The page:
(Title Image:Photo by Jochen Tack/imageBROKER/REX/Shutterstock via Metro)
Free sanitary products to be offered to hospital patients to combat “period poverty”
The Health Minister, Vaughan Gething (Lab, Cardiff S. & Penarth) announced that free sanitary products will be made available to women patients in Welsh hospitals.
He said, “It’s unacceptable for anyone not to be able to access essential period products because they can’t afford them, particularly when they are receiving treatment in hospital.”
In May 2018, the Senedd unanimously backed a cross-party motion demanding action to address period poverty in schools (not hospitals), where it was estimated 10% of girls couldn’t afford sanitary products.
Shoppers rate Welsh food and drink highly
Ahead of a major international food and drink trade event (Blas Cymru/Taste Wales) in Newport on 21st and 22nd of March 2019, a new survey has found that shoppers hold Welsh produce in high regard.
The survey suggests 85% of people believe Welsh produce is great tasting, 80% would buy Welsh produce if the price was right and 29% of shoppers living outside Wales would like more Welsh produce on shelves.
Environment, Energy & Rural Affairs Minister, Lesley Griffiths (Lab, Wrexham) said, “Our food and drink industry is world renowned and a real Welsh success story. We know people increasingly want to find out more about where their food is from and want to buy Welsh as seen in the figures published today.”
Phone mast planning rules relaxed
Weeks after the Economy & Infrastructure Committee recommended that planning rules for phone masts be relaxed to address “not spots”, the Welsh Government announced that phone masts of up to 25 metres will no longer require full planning permission (using a permitted development rights system).
Deputy Economy Minister, Lee Waters (Lab, Llanelli), said that while the move will improve mobile coverage, many of the main levels remained with the UK Government.
Chair of the Committee, Russell George AM (Con, Montgomery) told BBC Wales he was “pleased that the Welsh Government has finally proposed this change after many years of refusing this request It is critical that Wales is not left behind in this new era and there are still parts of Wales with no connection at all.”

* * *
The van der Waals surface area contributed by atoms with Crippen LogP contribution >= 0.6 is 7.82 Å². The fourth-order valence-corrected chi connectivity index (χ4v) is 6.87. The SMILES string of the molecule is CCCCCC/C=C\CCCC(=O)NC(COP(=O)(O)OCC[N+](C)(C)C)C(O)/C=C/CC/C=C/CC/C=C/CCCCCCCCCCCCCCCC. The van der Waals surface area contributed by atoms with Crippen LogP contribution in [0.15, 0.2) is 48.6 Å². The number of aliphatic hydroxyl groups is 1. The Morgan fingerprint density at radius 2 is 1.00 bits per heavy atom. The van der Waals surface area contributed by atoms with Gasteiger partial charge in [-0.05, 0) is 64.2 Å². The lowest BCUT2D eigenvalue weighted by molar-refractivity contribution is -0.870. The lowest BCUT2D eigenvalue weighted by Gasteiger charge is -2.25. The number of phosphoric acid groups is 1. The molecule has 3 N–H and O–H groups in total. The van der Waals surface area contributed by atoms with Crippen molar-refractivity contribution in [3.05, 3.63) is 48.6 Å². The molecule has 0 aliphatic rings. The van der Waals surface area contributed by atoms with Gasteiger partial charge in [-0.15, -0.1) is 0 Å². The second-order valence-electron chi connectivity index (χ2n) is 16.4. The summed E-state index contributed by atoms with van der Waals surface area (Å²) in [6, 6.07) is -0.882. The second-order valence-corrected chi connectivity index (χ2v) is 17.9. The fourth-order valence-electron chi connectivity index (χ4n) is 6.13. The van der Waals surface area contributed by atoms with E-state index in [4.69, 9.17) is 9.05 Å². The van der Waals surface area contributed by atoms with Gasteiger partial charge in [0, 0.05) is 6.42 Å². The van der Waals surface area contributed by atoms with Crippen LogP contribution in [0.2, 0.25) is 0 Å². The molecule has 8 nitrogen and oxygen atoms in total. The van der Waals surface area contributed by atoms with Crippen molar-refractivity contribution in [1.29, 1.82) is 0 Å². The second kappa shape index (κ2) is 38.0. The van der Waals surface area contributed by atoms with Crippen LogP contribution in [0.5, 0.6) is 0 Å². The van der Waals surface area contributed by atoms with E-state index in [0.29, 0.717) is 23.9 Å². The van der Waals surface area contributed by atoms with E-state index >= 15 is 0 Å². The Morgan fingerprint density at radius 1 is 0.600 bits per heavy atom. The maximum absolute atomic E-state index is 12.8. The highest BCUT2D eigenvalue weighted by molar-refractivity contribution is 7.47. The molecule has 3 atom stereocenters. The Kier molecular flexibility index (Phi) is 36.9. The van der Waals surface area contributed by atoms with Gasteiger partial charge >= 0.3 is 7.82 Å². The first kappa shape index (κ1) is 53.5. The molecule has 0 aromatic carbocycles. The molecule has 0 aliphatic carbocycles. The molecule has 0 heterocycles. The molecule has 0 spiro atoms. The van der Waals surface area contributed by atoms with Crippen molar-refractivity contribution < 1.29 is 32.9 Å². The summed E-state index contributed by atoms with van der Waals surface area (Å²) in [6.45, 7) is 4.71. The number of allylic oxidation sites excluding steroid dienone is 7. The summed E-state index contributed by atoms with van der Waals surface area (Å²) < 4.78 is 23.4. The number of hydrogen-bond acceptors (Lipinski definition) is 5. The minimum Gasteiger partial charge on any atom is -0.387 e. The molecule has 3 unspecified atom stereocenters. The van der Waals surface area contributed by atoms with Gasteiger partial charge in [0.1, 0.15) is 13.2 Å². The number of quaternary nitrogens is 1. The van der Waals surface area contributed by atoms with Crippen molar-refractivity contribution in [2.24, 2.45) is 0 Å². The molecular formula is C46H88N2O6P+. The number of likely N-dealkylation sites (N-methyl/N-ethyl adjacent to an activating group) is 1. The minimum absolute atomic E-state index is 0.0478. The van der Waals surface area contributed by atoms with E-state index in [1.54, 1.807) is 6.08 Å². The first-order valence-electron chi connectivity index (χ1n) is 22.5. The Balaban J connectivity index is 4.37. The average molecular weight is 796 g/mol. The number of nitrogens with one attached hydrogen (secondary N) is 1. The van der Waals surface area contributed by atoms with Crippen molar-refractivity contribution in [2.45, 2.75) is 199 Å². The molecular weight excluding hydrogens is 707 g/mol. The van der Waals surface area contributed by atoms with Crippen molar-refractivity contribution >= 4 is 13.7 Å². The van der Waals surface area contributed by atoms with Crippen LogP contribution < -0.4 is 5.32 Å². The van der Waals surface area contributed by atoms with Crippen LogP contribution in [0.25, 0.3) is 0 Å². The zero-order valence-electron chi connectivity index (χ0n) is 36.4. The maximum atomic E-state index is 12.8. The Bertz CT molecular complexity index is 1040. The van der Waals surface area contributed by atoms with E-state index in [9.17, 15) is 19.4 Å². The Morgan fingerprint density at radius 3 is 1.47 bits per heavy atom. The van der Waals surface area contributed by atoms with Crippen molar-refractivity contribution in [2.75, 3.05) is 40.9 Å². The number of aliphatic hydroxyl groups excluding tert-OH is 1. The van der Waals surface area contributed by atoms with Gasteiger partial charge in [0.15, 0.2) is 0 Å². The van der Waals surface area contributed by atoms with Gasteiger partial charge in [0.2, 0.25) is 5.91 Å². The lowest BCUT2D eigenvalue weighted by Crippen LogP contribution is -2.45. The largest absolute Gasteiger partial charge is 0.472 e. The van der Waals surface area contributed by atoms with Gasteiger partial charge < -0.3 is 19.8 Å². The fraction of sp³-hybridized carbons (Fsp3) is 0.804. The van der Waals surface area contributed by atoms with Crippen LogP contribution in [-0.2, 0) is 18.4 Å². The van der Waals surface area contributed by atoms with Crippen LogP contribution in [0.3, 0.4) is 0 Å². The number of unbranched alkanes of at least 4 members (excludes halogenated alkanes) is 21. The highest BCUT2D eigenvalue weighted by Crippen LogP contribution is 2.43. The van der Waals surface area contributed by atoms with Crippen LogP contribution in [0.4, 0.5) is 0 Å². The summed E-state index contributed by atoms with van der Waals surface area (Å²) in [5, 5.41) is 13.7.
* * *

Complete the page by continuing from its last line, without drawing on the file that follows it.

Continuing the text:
Newport M4 report finally reaches First Minister
Last week, it was reported that civil servants – analysing the findings of a public inquiry and inspector’s report – have presented their findings to the First Minister. A vote was originally pencilled in for December 2018 but has since been delayed.
The Welsh Secretary has commented that the inspector’s report recommended the bypass be approved, but this hasn’t been confirmed or denied. AMs have been promised a binding vote on whether to approve or reject the project once the First Minister has studied the report.
“Severe shortage” of magistrates in Wales
The Magistrates Association has warned that Wales is facing a severe shortage of magistrates, with a 42% fall in their number since 2008 and with half of all current magistrates expected to retire over the coming decade; magistrates have to retire at age 70.
Two-magistrate benches were becoming more common in Wales (compared to the usual three) and the Association told BBC Wales, “Resources must be made available for advertising and promotion, while steps need to be taken to promote the magistracy to employers and to society as a whole.” Some have also called for the mandatory retirement age of 70 to be scrapped.
Healthcare body issues an open call for technology suggestions
Health Technology Wales has issued an open call for anybody – health professional, academics and members of the public – to suggest new non-medical technologies for the body to investigate. This could include new therapies, diagnostic tests and medical devices.
The public have until April 30th 2019 to make their suggestions.
The Chair of Health Technology Wales, Dr Peter Groves, said the body, “will provide independent, evidence-informed Guidance on the clinical and cost effectiveness of non-medicine technologies to provide assistance to the Welsh care sector in its health technology adoption decisions.
AMs back UK law creating harsher penalties for attacking service animals
On March 5th, AMs unanimously voted to grant their consent to a legislative consent motion which will remove a defence against attacking a service animal (i.e. police dog) where a person can claim they were defending themselves.
The law was introduced after a police dog called Finn was attacked by a suspected criminal who attempted to use a loophole in the law to escape prosecution.
There was criticism from the Chair of the Constitutional Affairs Committee, Mick Antoniw AM (Lab, Pontypridd) and Llyr Gruffydd AM (Plaid, North Wales) that the Welsh Government didn’t introduce such a law earlier.